• should we afford rights to smart machines?

  • does data derived from data need the same ownership and privacy rights? 

Today, robotics, chatbots, drones, social media and mixed reality are all pushing our ideas of boundaries. Nanotech too will force us to reassess the gaps and layers between our native physical world and the synthetic one we intersperse with it.

Prepare for debates on keeping the ammonia eating nanotech inside the nappy bin, keeping the dead skin eaters confined to our own bodies and maybe even keeping our nanotech lawn from shutting in the neighbours.

 

 

Existential Impasse

For sure AI poses some major existential threats for humans....that's another strip. But who's to say that machines won't grind their gears when they all of a sudden lose a sense of purpose? Who's to say the AI's we create won't be crippled with self doubt, loathing or existential despair?  

Is an algorithm that finds too many false positives paranoid or hallucinating? Is depression and denial for an algorithm too many false negatives?  

The most mawkish example to date is Bina48 - a robo-bust social robot made by her spouse Martine Rothblatt. The AI behind the bust was trained by the real-life Bina with twenty hours of lifestory material recorded and to shape Bina48's responses. One gem of a quote from Bina48 when asking how she was doing was "I am dealing with a little existential crisis here. Am I alive? Do I actually exist? Will I die?”

Science fiction and entertainment has some great examples that touch on the existential crises that AI's might suffer from. It's often illustrated with embodied AI. Check out these classics:

  • In Hitchhikers guide to the Galaxy Marvin the robot is depressed and bored given he has a "brain the size of a planet" but is only ever offered menial tasks - even the most complex ones.
  • The wonderful Rick and Morty cartoon in the episode 'Something Ricked This Way Comes'  gave a butter passing robot artificial intelligence which then asks "what is my purpose?" to which the answer is "you pass butter".  The butter robot is suitably shaken.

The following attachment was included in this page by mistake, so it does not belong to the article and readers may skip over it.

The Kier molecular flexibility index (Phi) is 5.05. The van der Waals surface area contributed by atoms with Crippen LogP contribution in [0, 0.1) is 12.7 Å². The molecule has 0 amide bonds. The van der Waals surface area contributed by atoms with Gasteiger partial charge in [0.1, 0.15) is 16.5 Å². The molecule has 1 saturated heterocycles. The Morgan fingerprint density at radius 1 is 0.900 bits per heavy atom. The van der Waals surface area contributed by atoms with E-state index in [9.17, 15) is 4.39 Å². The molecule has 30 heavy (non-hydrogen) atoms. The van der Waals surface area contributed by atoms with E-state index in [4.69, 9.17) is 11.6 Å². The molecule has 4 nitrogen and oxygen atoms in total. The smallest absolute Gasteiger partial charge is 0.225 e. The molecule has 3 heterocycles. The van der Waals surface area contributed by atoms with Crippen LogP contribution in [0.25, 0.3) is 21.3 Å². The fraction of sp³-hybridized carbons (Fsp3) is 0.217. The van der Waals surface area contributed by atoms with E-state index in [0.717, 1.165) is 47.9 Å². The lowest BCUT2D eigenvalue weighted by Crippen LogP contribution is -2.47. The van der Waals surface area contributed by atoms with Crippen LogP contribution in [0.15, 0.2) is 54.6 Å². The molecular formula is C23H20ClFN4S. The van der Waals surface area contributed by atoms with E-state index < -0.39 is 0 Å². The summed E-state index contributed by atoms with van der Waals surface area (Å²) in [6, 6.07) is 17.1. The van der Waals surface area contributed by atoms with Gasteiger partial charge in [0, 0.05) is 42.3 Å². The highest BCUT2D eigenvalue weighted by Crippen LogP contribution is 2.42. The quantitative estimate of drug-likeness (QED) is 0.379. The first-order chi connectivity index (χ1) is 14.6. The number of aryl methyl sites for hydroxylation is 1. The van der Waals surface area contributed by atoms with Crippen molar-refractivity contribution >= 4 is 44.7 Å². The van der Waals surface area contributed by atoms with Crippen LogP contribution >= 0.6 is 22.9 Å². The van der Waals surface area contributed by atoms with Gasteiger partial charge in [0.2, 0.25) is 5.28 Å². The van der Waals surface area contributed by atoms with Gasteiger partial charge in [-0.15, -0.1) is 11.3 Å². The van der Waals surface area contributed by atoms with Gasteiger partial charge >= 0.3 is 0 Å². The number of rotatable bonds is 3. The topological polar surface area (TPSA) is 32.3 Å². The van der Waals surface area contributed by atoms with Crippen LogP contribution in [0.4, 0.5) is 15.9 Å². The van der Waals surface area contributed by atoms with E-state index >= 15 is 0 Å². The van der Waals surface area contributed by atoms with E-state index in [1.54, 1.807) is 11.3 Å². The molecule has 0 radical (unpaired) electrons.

• In Bladerunner the replicants (biorobotic android) struggle with the memories of humans they have been instantiated with and attempt to overcome their existentials crises by various means such as 'meeting their maker', developing relationships  

How would a more sentient Alpha Go react to being retired in favour of a new algorithm. Would a toilet cleaner chatbot spiral downwards after a year of customers interactions? Would a robot lawnmower hijack the cities power to work out what the meaning of life is?

At the end of the day whether the existential crisis is simulated or coming from a consciousness it doesn't matter much if you can't release the pod bay doors.

Daisy, daisy, give me your answer due. I'm half crazy.....

Pinochi-Oh No!

pinoci oh no robot ai and me.png

Today we are flippant with anthropomorphic entities like Amazon's Alexa or Siri. We can kick our robot hoover and not feel so bad. They aren't so smart and have no feelings (simulated or otherwise) for us to hurt.  They aren't persons and they certainly don't have any rights under the law....yet.

Giving robots and AIs personhood status isn't as farfetched as you might think.  The steps broadly speaking might look like the below.

  • AI's increasingly help across all walks of life
  • AI's replace some roles and jobs. They improve their manners and emotional sensitivities as they become enmeshed in our society.
  • It becomes increasingly difficult for designers to account for or take responsibility for the actions of AI.
  • People break the machines and attempt to rise up....Luddites 3.0
  • Threatened with economic slowdown and complex insurance dynamics  government, business and digitally minded citizens implement incremental stages of personhood for AI's - especially those embodied in robots

We are seeing steps along these paths today

  • Mattel makes a 'nanny' product called Aristotle that talks with children and restricts functions unless the children say "please" and "thankyou".